(a) Soxhlet Extraction Process: The soxhlet assembly is a continuous extractor which is generally suitable for the extraction of alkaloids from powdered plant materials with the help of organic solvents. In this instance, the powdered drug is usually moistened with dilute ammonia solution and then packed loosely in the thimble of the Soxhlet apparatus; and the organic solvent affords a deep penetration of the moist drug thereby allowing the greatest possible extraction of the alkaloids from the exposed surfaces of the cells and tissues of the crude drug. Once, the extraction is ascertained to have completed, the solvent is filtered and evaporated in a Rotary Thin-Film Evaporator and the residue is treated further for the isolation of individual alkaloids.
(b) Stas-Otto Process: The Stas-Otto process essentially consists of treating the powdered and sieved drug substance with 90–95% (v/v) ethanol, previously acidified with tartaric acid. The proportion of crude drug to solvent should be maintained as 1 Kg to 1 L. The alcohol is distilled off under vacuum and the resulting aqueous residue is treated with petroleum-ether (60-80°C) to remove the fatty components completely. If any alkaloid is removed by the petroleum ether, it must be recovered by treating it with dilute mineral acid. Thus, the resulting aqueous extract is mixed with the main bulk of aqueous extract. The combined aqueous extract is filtered and evaporated to dryness preferably in a Rotary Thin-Film Evaporator under vacuum. The residue is extracted with absolute ethanol thereby dissolving the total alkaloids.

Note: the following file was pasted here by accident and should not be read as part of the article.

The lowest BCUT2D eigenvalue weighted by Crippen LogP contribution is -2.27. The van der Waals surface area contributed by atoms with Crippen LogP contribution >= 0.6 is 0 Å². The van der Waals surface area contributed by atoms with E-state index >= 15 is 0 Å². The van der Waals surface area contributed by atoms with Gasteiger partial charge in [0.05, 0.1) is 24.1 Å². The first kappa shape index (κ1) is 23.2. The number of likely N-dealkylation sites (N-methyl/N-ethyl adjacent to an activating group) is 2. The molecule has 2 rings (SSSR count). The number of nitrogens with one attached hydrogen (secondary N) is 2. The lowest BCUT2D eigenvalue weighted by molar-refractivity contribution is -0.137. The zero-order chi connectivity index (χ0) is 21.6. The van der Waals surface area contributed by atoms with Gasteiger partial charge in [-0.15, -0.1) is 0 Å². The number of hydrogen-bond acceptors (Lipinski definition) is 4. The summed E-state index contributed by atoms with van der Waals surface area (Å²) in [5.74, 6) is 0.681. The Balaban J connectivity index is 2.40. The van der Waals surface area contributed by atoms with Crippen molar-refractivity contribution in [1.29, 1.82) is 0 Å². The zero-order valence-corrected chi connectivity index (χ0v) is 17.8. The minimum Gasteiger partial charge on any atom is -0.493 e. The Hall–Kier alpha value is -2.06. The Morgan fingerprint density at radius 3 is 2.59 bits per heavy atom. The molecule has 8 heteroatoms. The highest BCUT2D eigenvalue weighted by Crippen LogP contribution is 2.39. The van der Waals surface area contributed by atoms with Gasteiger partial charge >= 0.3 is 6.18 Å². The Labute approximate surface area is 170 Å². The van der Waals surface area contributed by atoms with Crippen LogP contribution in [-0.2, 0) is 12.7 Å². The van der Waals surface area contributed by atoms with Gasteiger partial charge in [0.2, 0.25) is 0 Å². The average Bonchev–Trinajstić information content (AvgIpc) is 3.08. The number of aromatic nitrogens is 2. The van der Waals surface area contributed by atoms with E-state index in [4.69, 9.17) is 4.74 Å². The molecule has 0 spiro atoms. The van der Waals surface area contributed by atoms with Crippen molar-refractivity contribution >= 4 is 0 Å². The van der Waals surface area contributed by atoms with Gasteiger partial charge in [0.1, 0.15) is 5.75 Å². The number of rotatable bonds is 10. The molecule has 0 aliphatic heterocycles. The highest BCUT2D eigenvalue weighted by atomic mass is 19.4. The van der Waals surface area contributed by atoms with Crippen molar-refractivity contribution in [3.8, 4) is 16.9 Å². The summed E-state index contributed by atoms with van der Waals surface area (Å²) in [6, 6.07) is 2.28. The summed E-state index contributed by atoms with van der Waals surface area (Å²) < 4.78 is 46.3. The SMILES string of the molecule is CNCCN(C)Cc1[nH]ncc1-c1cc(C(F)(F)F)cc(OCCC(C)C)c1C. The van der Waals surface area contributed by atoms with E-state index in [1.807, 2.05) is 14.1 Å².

(c) Kippenberger’s Process: In Kippenberger’s process the powdered and sieved plant substance is first and foremost digested with solution of tannin (100 g) in glycerol (500 g) at a constant temperature of 40°C for a duration of 48 hours. The resulting mixture is further heated to 50°C so as to help in the complete coagnlation of proteinous substances, cooled to ambient temperature and finally filtered. The resulting filtrate is thoroughly shaken with petroleum ether to get rid of faulty materials (oils, fats and waxes), and the last traces of petroleum ether is removed from the extract by heating either on a water-bath (electric) or exposure to Infra-Red Lamp. The fat-free crude plant extract is subsequently acidified and shaken with chloroform, successively to remove the bulk of the alkaloids, namely, atropine, codeine, colchicine, narcotine, nicotine, papaverine, spartenine and thebaine.
The resulting residual extract may still contain narceine, curarine and morphine. However, narceine and morphine may be isolated by passing freshly generated CO2 directly into extract so as to convert the alkali hydroxide into their corresponding carbonate, which is then ultimately subjected to solvent extraction using a mixture of alcohol and chloroform. Finally, the third alkaloid, curarine, may be extracted by agitation with a mixture of equal volumes of ether and chloroform.
However, a combination of Kippenberger’s process and Stas-Otto process by its application to the final alcoholic extract obtained by the latter process is found to give better separation of alkaloids.
Source:Pharmacognosy And Pharmacobiotechnology By Ashutosh Kar